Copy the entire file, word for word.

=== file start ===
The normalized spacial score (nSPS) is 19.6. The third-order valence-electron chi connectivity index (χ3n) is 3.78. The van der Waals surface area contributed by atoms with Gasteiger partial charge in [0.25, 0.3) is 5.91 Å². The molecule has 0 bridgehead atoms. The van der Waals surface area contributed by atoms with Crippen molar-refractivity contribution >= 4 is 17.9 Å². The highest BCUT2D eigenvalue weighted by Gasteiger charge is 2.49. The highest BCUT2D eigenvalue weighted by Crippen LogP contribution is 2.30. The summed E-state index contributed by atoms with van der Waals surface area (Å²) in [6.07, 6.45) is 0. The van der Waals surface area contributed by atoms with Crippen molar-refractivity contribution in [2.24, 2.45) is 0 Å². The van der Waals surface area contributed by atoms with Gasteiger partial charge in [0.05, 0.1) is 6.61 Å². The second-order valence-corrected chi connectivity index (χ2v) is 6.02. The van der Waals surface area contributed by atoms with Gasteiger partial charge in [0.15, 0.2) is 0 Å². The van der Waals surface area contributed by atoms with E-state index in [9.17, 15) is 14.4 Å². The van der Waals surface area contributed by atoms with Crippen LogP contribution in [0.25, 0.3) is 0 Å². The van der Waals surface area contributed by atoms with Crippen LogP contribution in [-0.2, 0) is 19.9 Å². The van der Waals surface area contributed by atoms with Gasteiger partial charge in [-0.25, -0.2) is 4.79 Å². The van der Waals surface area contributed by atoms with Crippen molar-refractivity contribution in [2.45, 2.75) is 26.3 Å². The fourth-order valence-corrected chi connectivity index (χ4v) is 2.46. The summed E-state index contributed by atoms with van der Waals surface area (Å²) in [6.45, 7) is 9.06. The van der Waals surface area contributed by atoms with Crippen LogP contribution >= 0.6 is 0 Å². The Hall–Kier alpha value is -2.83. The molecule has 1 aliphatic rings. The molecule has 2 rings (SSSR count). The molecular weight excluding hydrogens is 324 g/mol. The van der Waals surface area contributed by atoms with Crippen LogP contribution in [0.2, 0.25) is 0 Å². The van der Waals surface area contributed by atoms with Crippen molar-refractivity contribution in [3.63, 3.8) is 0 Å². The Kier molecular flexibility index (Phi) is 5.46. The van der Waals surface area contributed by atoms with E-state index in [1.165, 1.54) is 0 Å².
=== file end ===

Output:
The normalized spacial score (nSPS) is 19.6. The third-order valence-electron chi connectivity index (χ3n) is 3.78. The van der Waals surface area contributed by atoms with Gasteiger partial charge in [0.25, 0.3) is 5.91 Å². The molecule has 0 bridgehead atoms. The van der Waals surface area contributed by atoms with Crippen molar-refractivity contribution >= 4 is 17.9 Å². The highest BCUT2D eigenvalue weighted by Gasteiger charge is 2.49. The highest BCUT2D eigenvalue weighted by Crippen LogP contribution is 2.30. The summed E-state index contributed by atoms with van der Waals surface area (Å²) in [6.07, 6.45) is 0. The van der Waals surface area contributed by atoms with Crippen molar-refractivity contribution in [2.24, 2.45) is 0 Å². The van der Waals surface area contributed by atoms with Gasteiger partial charge in [0.05, 0.1) is 6.61 Å². The second-order valence-corrected chi connectivity index (χ2v) is 6.02. The van der Waals surface area contributed by atoms with Gasteiger partial charge in [0.15, 0.2) is 0 Å². The van der Waals surface area contributed by atoms with E-state index in [9.17, 15) is 14.4 Å². The van der Waals surface area contributed by atoms with Crippen LogP contribution in [0.25, 0.3) is 0 Å². The van der Waals surface area contributed by atoms with Crippen LogP contribution in [-0.2, 0) is 19.9 Å². The van der Waals surface area contributed by atoms with Gasteiger partial charge in [-0.25, -0.2) is 4.79 Å². The van der Waals surface area contributed by atoms with Crippen molar-refractivity contribution in [2.45, 2.75) is 26.3 Å². The fourth-order valence-corrected chi connectivity index (χ4v) is 2.46. The summed E-state index contributed by atoms with van der Waals surface area (Å²) in [6.45, 7) is 9.06. The van der Waals surface area contributed by atoms with Crippen LogP contribution >= 0.6 is 0 Å². The Hall–Kier alpha value is -2.83. The molecule has 1 aliphatic rings. The molecule has 2 rings (SSSR count). The molecular weight excluding hydrogens is 324 g/mol. The van der Waals surface area contributed by atoms with Crippen LogP contribution in [0.2, 0.25) is 0 Å². The van der Waals surface area contributed by atoms with Crippen molar-refractivity contribution in [3.63, 3.8) is 0 Å². The Kier molecular flexibility index (Phi) is 5.46. The van der Waals surface area contributed by atoms with E-state index in [1.165, 1.54) is 0 Å².